# Is there a systematic way to obtain all conserved quantities of a system?

I'd like to know whether, given a system, there's a way to obtain all the conserved quantities. For instance if the system consists of electric and magnetic fields, the fields must satisfy Maxwell's equations. These equations are invariant under many transformations (Lorentz transformation, rotations, spatial and temporal translations, etc. By the way is there a way, maybe from group theory, to find all the possible transformations that leaves the equation(s) invariant?) which imply as many conserved quantities thanks to Noether's theorem. In wikipedia I can see an equation that seems to give all the conserved quantities (wiki's article) but it involves the Lagrangian and I'm not sure whether the formula is valid for all systems whose Lagrangian is possible to obtain.

• See my post physics.stackexchange.com/q/296555 – iiqof Dec 5 '16 at 9:27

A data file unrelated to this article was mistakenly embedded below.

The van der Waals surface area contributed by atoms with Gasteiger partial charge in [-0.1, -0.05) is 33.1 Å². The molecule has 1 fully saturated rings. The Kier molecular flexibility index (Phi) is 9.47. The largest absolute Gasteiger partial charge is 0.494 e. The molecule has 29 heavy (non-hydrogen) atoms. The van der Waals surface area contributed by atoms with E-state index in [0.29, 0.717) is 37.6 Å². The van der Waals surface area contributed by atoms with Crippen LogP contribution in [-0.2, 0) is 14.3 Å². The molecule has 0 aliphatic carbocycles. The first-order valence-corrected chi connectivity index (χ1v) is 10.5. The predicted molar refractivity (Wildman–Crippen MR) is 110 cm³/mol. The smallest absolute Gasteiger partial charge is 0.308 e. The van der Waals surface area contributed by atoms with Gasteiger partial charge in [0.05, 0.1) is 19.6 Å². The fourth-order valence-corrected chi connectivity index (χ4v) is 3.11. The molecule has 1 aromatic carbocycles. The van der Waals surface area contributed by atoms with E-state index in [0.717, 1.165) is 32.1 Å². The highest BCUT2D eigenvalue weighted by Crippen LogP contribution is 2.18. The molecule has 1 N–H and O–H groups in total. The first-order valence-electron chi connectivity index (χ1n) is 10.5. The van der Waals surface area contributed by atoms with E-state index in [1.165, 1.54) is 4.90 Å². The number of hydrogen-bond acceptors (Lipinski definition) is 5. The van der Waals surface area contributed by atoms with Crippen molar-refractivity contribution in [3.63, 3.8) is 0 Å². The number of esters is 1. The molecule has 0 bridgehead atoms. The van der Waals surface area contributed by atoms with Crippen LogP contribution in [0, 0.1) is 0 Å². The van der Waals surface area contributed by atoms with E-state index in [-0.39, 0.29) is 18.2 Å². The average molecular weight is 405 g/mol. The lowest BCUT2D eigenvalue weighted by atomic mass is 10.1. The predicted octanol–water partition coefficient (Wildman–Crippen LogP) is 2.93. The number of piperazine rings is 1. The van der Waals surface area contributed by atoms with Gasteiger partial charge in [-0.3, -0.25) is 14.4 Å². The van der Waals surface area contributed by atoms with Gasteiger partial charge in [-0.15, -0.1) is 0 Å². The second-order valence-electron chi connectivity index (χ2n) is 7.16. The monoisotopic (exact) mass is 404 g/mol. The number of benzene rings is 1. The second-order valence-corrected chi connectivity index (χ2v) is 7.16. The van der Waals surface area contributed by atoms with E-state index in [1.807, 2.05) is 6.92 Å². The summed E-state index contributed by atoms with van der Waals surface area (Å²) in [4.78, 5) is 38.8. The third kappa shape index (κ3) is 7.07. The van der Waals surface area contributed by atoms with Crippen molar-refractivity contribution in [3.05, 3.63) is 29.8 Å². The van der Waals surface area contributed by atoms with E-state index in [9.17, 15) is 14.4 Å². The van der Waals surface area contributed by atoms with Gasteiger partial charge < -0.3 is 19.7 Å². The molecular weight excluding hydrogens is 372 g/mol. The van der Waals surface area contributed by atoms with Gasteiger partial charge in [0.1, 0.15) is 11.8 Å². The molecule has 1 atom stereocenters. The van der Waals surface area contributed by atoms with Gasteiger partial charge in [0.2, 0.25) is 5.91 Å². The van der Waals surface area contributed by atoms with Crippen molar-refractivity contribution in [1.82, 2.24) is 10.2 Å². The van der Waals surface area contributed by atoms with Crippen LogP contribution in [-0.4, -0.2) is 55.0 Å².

• @AngelJoaniquetTukiainen could you please comment on Ted Pudlik's answer below then? If I understand well, there exist a systematic way to obtain all conserved quantities of a system but it might involve tedious PDE systems to solve? And this is valid provided we do find the Lagrangian of the system. – thermomagnetic condensed boson Dec 5 '16 at 20:15
• I don't understand the request, what do you want me to coment? And yes, you have understand it correctly. – iiqof Dec 5 '16 at 20:56
• @AngelJoaniquetTukianen Ted Pudlik claimed that there is no general algorithm to obtain the conserved quantities of a system while you claim that there is, under certain circumstances. I think it'd be nice if there some discussion with Ted occur. – thermomagnetic condensed boson Dec 5 '16 at 21:43